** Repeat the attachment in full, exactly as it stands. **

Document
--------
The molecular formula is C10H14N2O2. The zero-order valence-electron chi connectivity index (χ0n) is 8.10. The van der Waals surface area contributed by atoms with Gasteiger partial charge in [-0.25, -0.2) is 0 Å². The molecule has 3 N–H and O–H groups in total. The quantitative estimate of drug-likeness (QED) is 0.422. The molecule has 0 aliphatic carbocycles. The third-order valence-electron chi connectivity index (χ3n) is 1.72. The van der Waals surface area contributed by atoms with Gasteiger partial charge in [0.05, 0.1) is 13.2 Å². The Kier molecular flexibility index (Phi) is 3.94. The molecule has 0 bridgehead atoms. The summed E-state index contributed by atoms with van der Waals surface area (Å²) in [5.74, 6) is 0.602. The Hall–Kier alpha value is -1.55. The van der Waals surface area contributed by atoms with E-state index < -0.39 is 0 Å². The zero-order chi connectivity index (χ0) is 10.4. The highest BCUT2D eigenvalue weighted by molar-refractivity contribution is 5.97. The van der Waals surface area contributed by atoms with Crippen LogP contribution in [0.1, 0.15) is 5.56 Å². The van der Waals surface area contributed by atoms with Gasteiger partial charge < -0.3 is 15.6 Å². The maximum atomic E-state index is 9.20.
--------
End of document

The molecular formula is C10H14N2O2. The zero-order valence-electron chi connectivity index (χ0n) is 8.10. The van der Waals surface area contributed by atoms with Gasteiger partial charge in [-0.25, -0.2) is 0 Å². The molecule has 3 N–H and O–H groups in total. The quantitative estimate of drug-likeness (QED) is 0.422. The molecule has 0 aliphatic carbocycles. The third-order valence-electron chi connectivity index (χ3n) is 1.72. The van der Waals surface area contributed by atoms with Gasteiger partial charge in [0.05, 0.1) is 13.2 Å². The Kier molecular flexibility index (Phi) is 3.94. The molecule has 0 bridgehead atoms. The summed E-state index contributed by atoms with van der Waals surface area (Å²) in [5.74, 6) is 0.602. The Hall–Kier alpha value is -1.55. The van der Waals surface area contributed by atoms with E-state index < -0.39 is 0 Å². The zero-order chi connectivity index (χ0) is 10.4. The highest BCUT2D eigenvalue weighted by molar-refractivity contribution is 5.97. The van der Waals surface area contributed by atoms with Crippen LogP contribution in [0.1, 0.15) is 5.56 Å². The van der Waals surface area contributed by atoms with Gasteiger partial charge < -0.3 is 15.6 Å². The maximum atomic E-state index is 9.20.